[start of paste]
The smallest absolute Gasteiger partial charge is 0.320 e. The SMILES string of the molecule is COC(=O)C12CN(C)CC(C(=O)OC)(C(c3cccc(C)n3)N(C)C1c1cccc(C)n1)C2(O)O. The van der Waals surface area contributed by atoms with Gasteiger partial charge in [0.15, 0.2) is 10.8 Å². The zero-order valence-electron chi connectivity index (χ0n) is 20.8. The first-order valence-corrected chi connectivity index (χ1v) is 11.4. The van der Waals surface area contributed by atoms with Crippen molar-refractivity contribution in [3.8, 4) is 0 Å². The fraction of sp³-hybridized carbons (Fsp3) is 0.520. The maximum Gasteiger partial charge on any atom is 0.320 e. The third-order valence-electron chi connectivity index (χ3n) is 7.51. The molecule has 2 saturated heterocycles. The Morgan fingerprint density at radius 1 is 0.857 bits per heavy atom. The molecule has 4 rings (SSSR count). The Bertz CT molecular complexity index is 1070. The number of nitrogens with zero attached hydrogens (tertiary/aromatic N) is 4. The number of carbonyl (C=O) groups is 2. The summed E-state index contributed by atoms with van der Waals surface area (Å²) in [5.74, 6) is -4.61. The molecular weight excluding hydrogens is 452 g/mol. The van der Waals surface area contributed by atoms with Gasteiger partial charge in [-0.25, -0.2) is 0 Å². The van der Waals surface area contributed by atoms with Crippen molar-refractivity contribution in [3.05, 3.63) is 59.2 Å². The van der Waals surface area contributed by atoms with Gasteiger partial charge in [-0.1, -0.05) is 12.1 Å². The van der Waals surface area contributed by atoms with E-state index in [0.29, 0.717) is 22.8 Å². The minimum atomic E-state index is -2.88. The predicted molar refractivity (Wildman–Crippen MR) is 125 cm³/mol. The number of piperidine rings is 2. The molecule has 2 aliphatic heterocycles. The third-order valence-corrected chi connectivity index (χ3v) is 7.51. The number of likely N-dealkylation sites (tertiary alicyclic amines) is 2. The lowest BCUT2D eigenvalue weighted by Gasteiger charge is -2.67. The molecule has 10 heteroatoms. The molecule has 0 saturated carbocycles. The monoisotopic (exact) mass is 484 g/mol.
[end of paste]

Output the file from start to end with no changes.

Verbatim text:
The smallest absolute Gasteiger partial charge is 0.320 e. The SMILES string of the molecule is COC(=O)C12CN(C)CC(C(=O)OC)(C(c3cccc(C)n3)N(C)C1c1cccc(C)n1)C2(O)O. The van der Waals surface area contributed by atoms with Gasteiger partial charge in [0.15, 0.2) is 10.8 Å². The zero-order valence-electron chi connectivity index (χ0n) is 20.8. The first-order valence-corrected chi connectivity index (χ1v) is 11.4. The van der Waals surface area contributed by atoms with Crippen molar-refractivity contribution in [3.8, 4) is 0 Å². The fraction of sp³-hybridized carbons (Fsp3) is 0.520. The maximum Gasteiger partial charge on any atom is 0.320 e. The third-order valence-electron chi connectivity index (χ3n) is 7.51. The molecule has 2 saturated heterocycles. The Morgan fingerprint density at radius 1 is 0.857 bits per heavy atom. The molecule has 4 rings (SSSR count). The Bertz CT molecular complexity index is 1070. The number of nitrogens with zero attached hydrogens (tertiary/aromatic N) is 4. The number of carbonyl (C=O) groups is 2. The summed E-state index contributed by atoms with van der Waals surface area (Å²) in [5.74, 6) is -4.61. The molecular weight excluding hydrogens is 452 g/mol. The van der Waals surface area contributed by atoms with Gasteiger partial charge in [-0.25, -0.2) is 0 Å². The van der Waals surface area contributed by atoms with Crippen molar-refractivity contribution in [3.05, 3.63) is 59.2 Å². The van der Waals surface area contributed by atoms with Gasteiger partial charge in [-0.1, -0.05) is 12.1 Å². The van der Waals surface area contributed by atoms with E-state index in [0.29, 0.717) is 22.8 Å². The minimum atomic E-state index is -2.88. The predicted molar refractivity (Wildman–Crippen MR) is 125 cm³/mol. The number of piperidine rings is 2. The molecule has 2 aliphatic heterocycles. The third-order valence-corrected chi connectivity index (χ3v) is 7.51. The number of likely N-dealkylation sites (tertiary alicyclic amines) is 2. The lowest BCUT2D eigenvalue weighted by Gasteiger charge is -2.67. The molecule has 10 heteroatoms. The molecule has 0 saturated carbocycles. The monoisotopic (exact) mass is 484 g/mol.